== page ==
To Name :
To Email :
From Name :
From Email :
Comments :

Evidence-Based Reviews


Is your patient too sick to work?

5 questions to manage requests for time off.

Vol. 5, No. 9 / September 2006

Ms. S, age 34, is a hard-working, single mother of two who works full-time at a local factory. She has recurrent major depression and has been struggling for 2 months. As you write the script to increase her fluoxetine dosage, she asks, “Hey, Doc, can you sign this form so I can have some time off work?”

If you feel uncomfortable signing work forms, approach your patients’ employment issues as you would any medical problem. Your job is to assess capacity to work, and the employer—based on restrictions you write in the medical report—decides if an accommodation can be made.

By answering five questions (Table 1), you can make informed decisions about your patients’ ability to work while:

  • minimizing recovery time
  • maintaining their daily structure and functioning
  • reducing risk of chronic disability.

Table 1

Can a mentally ill patient work? 5 questions to consider

What is the employee’s diagnosis?

What work can the employee do today?

To reduce risk of medical harm, what work should the employee not do?

Does an impairment prevent the employee from performing essential job functions?

What must occur to get the patient back to work?

QUESTION 1: What is the employee’s diagnosis?

Diagnosis gives you a framework to understand what an employee can and cannot do on the job. Because Ms. S’ diagnosis is major depressive disorder, she may have low mood, low energy, decreased concentration, slowed movement, and disturbed sleep.

But diagnosis alone does not mean she is unable to work. Being separated from work can destabilize a person’s life (Box),1-4 and debilitating depressive symptoms can change from day to day.

QUESTION 2: What work can the employee do today?

Four capacities are needed to function in the workplace:

  • understanding and memory
  • sustained concentration and persistence
  • social interaction
  • adaptation.5

When assessing your patient’s ability to work, match these capacities with an analogous set of eight psychiatric work functions (Table 2).6 Start by determining what the patient does at work. Ask her to describe her work or—even better—to provide a written job description.

A mildly depressed custodian could follow instructions, perform repetitive tasks, and keep pace on a daily shift. A depressed school principal, on the other hand, might lack the decision-making and social skills to relate to teachers, students, and parents. If she can follow instructions and perform simple tasks, however, she might be able to return to work and catch up on paperwork. She could postpone meetings and appointments until she feels well enough resume her full duties.

For almost any job, an employee must have understanding and memory to follow instructions and perform simple tasks.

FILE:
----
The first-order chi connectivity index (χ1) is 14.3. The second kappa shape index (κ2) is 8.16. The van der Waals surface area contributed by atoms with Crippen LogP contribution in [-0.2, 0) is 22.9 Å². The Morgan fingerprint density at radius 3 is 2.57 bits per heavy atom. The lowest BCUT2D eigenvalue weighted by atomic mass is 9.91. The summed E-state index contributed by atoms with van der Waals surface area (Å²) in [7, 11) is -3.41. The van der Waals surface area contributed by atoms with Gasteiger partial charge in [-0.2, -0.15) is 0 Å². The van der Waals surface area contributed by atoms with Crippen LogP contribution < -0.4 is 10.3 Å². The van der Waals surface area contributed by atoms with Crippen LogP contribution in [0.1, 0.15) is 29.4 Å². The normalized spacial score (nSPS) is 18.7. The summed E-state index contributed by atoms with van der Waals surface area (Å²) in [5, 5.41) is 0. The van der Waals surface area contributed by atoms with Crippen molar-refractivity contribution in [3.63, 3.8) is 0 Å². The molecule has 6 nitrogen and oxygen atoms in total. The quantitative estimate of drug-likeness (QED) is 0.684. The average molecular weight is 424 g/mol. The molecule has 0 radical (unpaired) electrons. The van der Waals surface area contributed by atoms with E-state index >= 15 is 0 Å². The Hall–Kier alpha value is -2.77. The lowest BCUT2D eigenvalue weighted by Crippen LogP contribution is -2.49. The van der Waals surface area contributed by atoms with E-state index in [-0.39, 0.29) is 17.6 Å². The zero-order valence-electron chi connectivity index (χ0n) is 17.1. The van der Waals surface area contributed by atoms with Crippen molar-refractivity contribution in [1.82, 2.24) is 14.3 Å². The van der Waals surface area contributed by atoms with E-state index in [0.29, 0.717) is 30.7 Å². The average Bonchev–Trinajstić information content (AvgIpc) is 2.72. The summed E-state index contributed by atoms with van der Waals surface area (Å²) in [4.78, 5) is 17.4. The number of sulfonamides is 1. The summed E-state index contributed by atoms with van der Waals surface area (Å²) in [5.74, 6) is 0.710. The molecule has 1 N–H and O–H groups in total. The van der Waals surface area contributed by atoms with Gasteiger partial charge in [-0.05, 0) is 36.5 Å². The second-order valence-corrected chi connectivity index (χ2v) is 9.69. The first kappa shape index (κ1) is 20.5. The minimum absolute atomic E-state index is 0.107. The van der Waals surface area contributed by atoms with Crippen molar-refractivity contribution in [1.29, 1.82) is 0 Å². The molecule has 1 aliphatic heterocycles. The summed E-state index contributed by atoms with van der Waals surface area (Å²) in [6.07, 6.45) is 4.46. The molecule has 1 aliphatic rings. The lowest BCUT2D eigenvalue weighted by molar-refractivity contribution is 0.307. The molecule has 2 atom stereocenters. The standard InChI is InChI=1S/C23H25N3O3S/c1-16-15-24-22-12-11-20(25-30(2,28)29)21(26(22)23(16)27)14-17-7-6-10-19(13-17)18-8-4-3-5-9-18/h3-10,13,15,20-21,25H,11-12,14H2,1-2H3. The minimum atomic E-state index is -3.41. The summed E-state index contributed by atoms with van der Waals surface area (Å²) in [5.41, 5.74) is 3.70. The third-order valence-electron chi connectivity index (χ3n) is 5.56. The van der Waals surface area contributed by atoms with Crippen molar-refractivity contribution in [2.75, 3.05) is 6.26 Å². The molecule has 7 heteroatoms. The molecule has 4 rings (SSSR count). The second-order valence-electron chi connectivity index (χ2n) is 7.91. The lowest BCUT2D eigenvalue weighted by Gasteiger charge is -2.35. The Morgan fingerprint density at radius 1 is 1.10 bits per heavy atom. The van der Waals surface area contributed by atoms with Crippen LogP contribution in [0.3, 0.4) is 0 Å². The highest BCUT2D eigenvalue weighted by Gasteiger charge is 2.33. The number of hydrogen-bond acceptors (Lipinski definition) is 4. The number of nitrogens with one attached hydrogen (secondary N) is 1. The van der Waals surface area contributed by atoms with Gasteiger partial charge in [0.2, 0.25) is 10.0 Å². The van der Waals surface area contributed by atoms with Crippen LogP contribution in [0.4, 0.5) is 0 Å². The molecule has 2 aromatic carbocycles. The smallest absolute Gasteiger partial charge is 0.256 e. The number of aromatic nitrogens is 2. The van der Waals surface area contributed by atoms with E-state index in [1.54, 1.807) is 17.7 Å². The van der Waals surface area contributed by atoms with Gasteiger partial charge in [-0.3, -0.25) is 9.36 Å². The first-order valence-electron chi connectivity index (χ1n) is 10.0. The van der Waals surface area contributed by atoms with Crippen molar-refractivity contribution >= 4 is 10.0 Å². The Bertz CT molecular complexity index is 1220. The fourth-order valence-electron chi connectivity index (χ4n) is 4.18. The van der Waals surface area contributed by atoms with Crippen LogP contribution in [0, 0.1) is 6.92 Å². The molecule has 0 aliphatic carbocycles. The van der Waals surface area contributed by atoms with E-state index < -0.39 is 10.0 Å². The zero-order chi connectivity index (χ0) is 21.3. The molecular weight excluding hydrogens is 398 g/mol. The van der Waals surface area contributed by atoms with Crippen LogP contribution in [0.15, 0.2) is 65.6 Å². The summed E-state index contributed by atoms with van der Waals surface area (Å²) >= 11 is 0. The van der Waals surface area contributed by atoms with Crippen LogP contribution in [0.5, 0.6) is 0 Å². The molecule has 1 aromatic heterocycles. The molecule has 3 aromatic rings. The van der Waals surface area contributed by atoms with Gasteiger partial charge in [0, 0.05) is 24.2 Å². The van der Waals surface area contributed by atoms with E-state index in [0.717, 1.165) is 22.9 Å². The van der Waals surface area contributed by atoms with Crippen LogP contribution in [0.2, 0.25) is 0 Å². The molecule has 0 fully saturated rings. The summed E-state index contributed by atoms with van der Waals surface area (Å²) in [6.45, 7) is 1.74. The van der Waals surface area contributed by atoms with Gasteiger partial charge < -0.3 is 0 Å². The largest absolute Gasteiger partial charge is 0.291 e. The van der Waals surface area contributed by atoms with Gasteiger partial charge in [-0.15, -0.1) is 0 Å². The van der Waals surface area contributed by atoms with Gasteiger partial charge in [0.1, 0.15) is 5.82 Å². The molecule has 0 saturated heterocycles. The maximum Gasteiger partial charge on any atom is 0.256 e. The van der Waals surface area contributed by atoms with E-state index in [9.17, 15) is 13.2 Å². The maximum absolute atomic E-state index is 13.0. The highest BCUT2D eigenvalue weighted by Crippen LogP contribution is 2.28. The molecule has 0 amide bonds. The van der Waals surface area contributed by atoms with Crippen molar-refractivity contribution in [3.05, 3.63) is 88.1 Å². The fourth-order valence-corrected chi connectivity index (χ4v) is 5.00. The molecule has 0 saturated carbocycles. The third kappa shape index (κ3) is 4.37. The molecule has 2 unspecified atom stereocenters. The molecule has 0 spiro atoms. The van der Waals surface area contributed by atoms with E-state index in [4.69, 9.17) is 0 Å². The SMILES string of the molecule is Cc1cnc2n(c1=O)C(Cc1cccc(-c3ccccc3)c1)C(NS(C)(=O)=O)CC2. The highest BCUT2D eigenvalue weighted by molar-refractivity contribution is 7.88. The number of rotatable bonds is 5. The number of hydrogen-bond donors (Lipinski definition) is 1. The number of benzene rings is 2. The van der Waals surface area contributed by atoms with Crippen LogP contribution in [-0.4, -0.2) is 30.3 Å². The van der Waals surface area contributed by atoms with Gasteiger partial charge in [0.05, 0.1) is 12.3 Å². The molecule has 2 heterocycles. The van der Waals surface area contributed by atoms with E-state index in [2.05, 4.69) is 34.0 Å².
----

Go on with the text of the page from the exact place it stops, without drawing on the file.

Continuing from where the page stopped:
Table 2

Can your patient work? Assess work functions by required capacities

Work function*

Capacity required to perform work function

Comprehend and follow instructions

Understanding and memory

Perform simple and repetitive tasks

Understanding and memory

Maintain a work pace appropriate to a given workload

Sustained concentration and persistence

Perform complex or varied tasks

Understanding and memory; adaptation

Relate to other people beyond giving and receiving instructions

Social interaction; adaptation

Influence people

Social interaction; adaptation

Make generalizations, evaluations, or decisions without immediate supervision

Understanding and memory; adaptation

Accept and carry out responsibility for direction, control, and planning

Understanding and memory; adaptation

*Defined by the California Division of Industrial Accidents.

Analogous capacities developed by the American Medical Association and Social Security Administration

Source: References 5 and 6

Case continued: assessing capacity

To assess ability to comprehend and follow instructions, you could ask Ms. S to:

  • take the yellow book off the bookshelf with her right hand
  • turn to page 23
  • set the book down on your desk.

Most people—even with debilitating depressive symptoms—could complete that task.

To assess ability to perform simple tasks, you might ask Ms. S to describe what she does on a typical day. If she brushes her teeth, makes meals, does laundry, and buys groceries, she can probably do similar tasks at work. If she’s lying on the couch, staring at the wall, and neglecting self care, she might not have the motivation or concentration to complete simple tasks.

It might help to know how Ms. S arrived to see you. Driving is a more complicated task than having a friend or family member bring her. Ms. S’ story may include inconsistencies, and ideally you would have her sign releases to obtain collateral history from family, friends, or perhaps her supervisor.

Watching Ms. S leave can offer information about her functioning. Does she talk to anyone? Does she look the same as when she was in the office? Did she appear slowed when you saw her, yet could easily walk to the car and drive off?

QUESTION 3: To reduce risk of medical harm, what work should the patient not do?

A suicidal or homicidal patient may need to be hospitalized and should not go to work. Someone who is neglecting self care—such as eating—probably does not belong at work and could be at risk for harm.

Symptoms such as decreased concentration, psychomotor slowing, and decreased alertness are absolute contraindications for hazardous jobs that require sustained concentration and quick decisions—such as driving fork lifts or operating heavy machinery.

If potential exists for harm, recommend that the employee be treated before you re-evaluate return to work. Ideally, a case manager from the employer’s occupational health provider would check with the employee during treatment to reassess safety factors and facilitate a smooth return to work.

If medical harm is unlikely, recommending time off work becomes “medical discretion” and is not necessarily “medically required.”7

QUESTION 4: Does an impairment prevent the patient from performing essential job functions?

Impairment—a medical term—is often confused with disability, an administrative term:

  • Impairment is “a loss, loss of use, or derangement of a body part, organ system, or organ function.”
  • Disability is “an alteration of an individual’s capacity to meet personal, social, or occupational demands because of an impairment.”5